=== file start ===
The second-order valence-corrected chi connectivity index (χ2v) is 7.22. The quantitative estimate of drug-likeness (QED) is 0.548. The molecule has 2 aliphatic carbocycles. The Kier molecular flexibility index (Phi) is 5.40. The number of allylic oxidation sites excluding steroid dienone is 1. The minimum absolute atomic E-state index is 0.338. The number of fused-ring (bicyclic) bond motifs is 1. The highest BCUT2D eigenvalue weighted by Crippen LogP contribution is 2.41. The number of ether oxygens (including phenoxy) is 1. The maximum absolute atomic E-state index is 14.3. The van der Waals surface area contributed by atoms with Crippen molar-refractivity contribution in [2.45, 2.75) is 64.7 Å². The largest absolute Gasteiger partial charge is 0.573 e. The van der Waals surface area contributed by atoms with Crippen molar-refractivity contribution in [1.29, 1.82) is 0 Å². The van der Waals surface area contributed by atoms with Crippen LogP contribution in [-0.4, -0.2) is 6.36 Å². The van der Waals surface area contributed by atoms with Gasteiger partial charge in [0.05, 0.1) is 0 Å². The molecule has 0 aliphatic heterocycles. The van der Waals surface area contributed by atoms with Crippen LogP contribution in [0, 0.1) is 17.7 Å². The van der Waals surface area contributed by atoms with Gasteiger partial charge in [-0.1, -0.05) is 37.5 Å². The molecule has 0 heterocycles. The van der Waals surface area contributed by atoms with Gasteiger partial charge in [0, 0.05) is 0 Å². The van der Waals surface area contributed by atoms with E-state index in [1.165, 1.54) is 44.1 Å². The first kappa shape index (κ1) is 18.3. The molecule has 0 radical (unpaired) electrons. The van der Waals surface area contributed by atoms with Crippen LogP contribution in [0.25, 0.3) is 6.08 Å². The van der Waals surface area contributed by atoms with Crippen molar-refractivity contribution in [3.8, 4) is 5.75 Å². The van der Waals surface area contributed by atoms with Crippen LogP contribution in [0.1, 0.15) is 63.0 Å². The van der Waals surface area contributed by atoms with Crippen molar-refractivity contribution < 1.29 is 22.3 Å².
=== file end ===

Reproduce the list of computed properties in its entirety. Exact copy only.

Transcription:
The second-order valence-corrected chi connectivity index (χ2v) is 7.22. The quantitative estimate of drug-likeness (QED) is 0.548. The molecule has 2 aliphatic carbocycles. The Kier molecular flexibility index (Phi) is 5.40. The number of allylic oxidation sites excluding steroid dienone is 1. The minimum absolute atomic E-state index is 0.338. The number of fused-ring (bicyclic) bond motifs is 1. The highest BCUT2D eigenvalue weighted by Crippen LogP contribution is 2.41. The number of ether oxygens (including phenoxy) is 1. The maximum absolute atomic E-state index is 14.3. The van der Waals surface area contributed by atoms with Crippen molar-refractivity contribution in [2.45, 2.75) is 64.7 Å². The largest absolute Gasteiger partial charge is 0.573 e. The van der Waals surface area contributed by atoms with Crippen molar-refractivity contribution in [1.29, 1.82) is 0 Å². The van der Waals surface area contributed by atoms with Crippen LogP contribution in [-0.4, -0.2) is 6.36 Å². The van der Waals surface area contributed by atoms with Gasteiger partial charge in [0.05, 0.1) is 0 Å². The molecule has 0 aliphatic heterocycles. The van der Waals surface area contributed by atoms with Crippen LogP contribution in [0, 0.1) is 17.7 Å². The van der Waals surface area contributed by atoms with Gasteiger partial charge in [-0.1, -0.05) is 37.5 Å². The molecule has 0 heterocycles. The van der Waals surface area contributed by atoms with Gasteiger partial charge in [0, 0.05) is 0 Å². The van der Waals surface area contributed by atoms with E-state index in [1.165, 1.54) is 44.1 Å². The first kappa shape index (κ1) is 18.3. The molecule has 0 radical (unpaired) electrons. The van der Waals surface area contributed by atoms with Crippen LogP contribution in [0.25, 0.3) is 6.08 Å². The van der Waals surface area contributed by atoms with Crippen molar-refractivity contribution in [3.8, 4) is 5.75 Å². The van der Waals surface area contributed by atoms with Crippen LogP contribution in [0.1, 0.15) is 63.0 Å². The van der Waals surface area contributed by atoms with Crippen molar-refractivity contribution < 1.29 is 22.3 Å².